BERLIN (Reuters) - German police are trying to establish whether a Moroccan asylum seeker arrested when found to have non-matching identification documents after returning from Brussels is linked to the attackers who carried out bombings in the Belgian capital, prosecutors said on Friday
The prosecutor’s office in Giessen said the mobile phone of the 28-year-old man arrested on Thursday in the town north of Frankfurt is being analysed by investigators and police have asked a judge to issue an extended arrest warrant.
Der Spiegel reported earlier that a man arrested in Giessen had received mobile phone messages that included the word “fin” — French for “end” — three minutes before the explosion at Brussels’ Maelbeek metro station on Tuesday.
The magazine also said that one of the messages included the name of Khalid El Bakraoui, the man Belgian police say blew himself up at the station.
Der Spiegel also said that a second man arrested near Duesseldorf in western Germany had been held in Turkey in the summer of 2015 and sent back to Europe after suspicion that he had wanted to enter Syria to fight with militant groups.
A spokesman for the prosecutor’s office in Duesseldorf told Reuters that the man was arrested for robbery and was known to authorities, given that he had been in Turkey. Prosecutors have so far found no evidence that he had been planning an attack.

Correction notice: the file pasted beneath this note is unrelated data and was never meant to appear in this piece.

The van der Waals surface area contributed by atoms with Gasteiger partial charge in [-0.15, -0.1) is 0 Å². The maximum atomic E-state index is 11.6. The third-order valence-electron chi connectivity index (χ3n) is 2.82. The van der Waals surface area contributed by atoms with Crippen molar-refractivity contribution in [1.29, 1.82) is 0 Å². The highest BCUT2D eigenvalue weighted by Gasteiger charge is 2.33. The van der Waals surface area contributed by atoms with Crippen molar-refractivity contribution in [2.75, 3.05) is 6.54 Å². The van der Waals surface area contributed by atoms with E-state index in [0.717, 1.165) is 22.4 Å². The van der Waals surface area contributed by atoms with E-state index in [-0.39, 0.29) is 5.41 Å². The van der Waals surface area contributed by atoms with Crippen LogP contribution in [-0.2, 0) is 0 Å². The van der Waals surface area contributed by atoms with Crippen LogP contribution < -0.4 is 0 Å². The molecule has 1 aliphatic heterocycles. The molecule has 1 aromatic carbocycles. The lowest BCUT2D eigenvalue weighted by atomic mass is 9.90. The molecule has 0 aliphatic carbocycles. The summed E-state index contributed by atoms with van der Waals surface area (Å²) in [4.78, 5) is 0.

Germany’s federal police chief said on Friday that Islamic State appeared eager to carry out “spectacular” attacks because it was coming under increased military pressure in Iraq and Syria.
This means the risk of Brussels-style attacks in Germany and elsewhere in Europe is high, Holger Muench, president of the BKA federal police, told Bild newspaper in remarks to be published on Saturday. “More attacks cannot be ruled out,” he said.
Germany on Friday confirmed the death of a citizen in the attacks, a woman from the western town of Aachen on the Dutch-Belgian borders. She was a dual citizen, German police said, declining to name her second citizenship.
Additional reporting by Holger Hansen; Editing by Mark Heinrich and David Goodman